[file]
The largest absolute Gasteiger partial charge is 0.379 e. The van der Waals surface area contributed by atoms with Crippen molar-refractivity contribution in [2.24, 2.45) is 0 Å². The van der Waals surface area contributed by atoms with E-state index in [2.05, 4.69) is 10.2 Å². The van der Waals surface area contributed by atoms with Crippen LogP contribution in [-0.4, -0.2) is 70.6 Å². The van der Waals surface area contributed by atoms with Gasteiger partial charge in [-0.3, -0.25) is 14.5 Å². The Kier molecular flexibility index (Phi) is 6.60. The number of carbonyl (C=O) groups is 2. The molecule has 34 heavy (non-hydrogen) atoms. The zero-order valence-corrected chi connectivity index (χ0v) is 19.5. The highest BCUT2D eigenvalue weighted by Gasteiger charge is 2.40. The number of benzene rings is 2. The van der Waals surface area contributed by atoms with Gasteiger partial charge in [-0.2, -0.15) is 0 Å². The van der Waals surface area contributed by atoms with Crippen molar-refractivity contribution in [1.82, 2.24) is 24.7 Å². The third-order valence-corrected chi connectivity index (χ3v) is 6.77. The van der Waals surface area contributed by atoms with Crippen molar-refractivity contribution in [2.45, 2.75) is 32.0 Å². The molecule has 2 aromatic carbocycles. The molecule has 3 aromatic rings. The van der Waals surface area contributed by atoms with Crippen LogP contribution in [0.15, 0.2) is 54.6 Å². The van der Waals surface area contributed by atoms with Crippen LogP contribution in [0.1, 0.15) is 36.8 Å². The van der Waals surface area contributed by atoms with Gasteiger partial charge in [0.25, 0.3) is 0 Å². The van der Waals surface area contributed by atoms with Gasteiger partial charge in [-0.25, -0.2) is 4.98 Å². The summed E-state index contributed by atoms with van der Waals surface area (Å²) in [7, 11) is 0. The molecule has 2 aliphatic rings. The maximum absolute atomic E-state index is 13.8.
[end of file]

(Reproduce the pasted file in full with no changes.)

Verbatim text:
The largest absolute Gasteiger partial charge is 0.379 e. The van der Waals surface area contributed by atoms with Crippen molar-refractivity contribution in [2.24, 2.45) is 0 Å². The van der Waals surface area contributed by atoms with E-state index in [2.05, 4.69) is 10.2 Å². The van der Waals surface area contributed by atoms with Crippen LogP contribution in [-0.4, -0.2) is 70.6 Å². The van der Waals surface area contributed by atoms with Gasteiger partial charge in [-0.3, -0.25) is 14.5 Å². The Kier molecular flexibility index (Phi) is 6.60. The number of carbonyl (C=O) groups is 2. The molecule has 34 heavy (non-hydrogen) atoms. The zero-order valence-corrected chi connectivity index (χ0v) is 19.5. The highest BCUT2D eigenvalue weighted by Gasteiger charge is 2.40. The number of benzene rings is 2. The van der Waals surface area contributed by atoms with Gasteiger partial charge in [-0.2, -0.15) is 0 Å². The van der Waals surface area contributed by atoms with Crippen molar-refractivity contribution in [1.82, 2.24) is 24.7 Å². The third-order valence-corrected chi connectivity index (χ3v) is 6.77. The van der Waals surface area contributed by atoms with Crippen molar-refractivity contribution in [2.45, 2.75) is 32.0 Å². The molecule has 2 aromatic carbocycles. The molecule has 3 aromatic rings. The van der Waals surface area contributed by atoms with Crippen LogP contribution in [0.15, 0.2) is 54.6 Å². The van der Waals surface area contributed by atoms with Crippen LogP contribution in [0.1, 0.15) is 36.8 Å². The van der Waals surface area contributed by atoms with Gasteiger partial charge in [0.25, 0.3) is 0 Å². The van der Waals surface area contributed by atoms with Gasteiger partial charge in [-0.25, -0.2) is 4.98 Å². The summed E-state index contributed by atoms with van der Waals surface area (Å²) in [7, 11) is 0. The molecule has 2 aliphatic rings. The maximum absolute atomic E-state index is 13.8.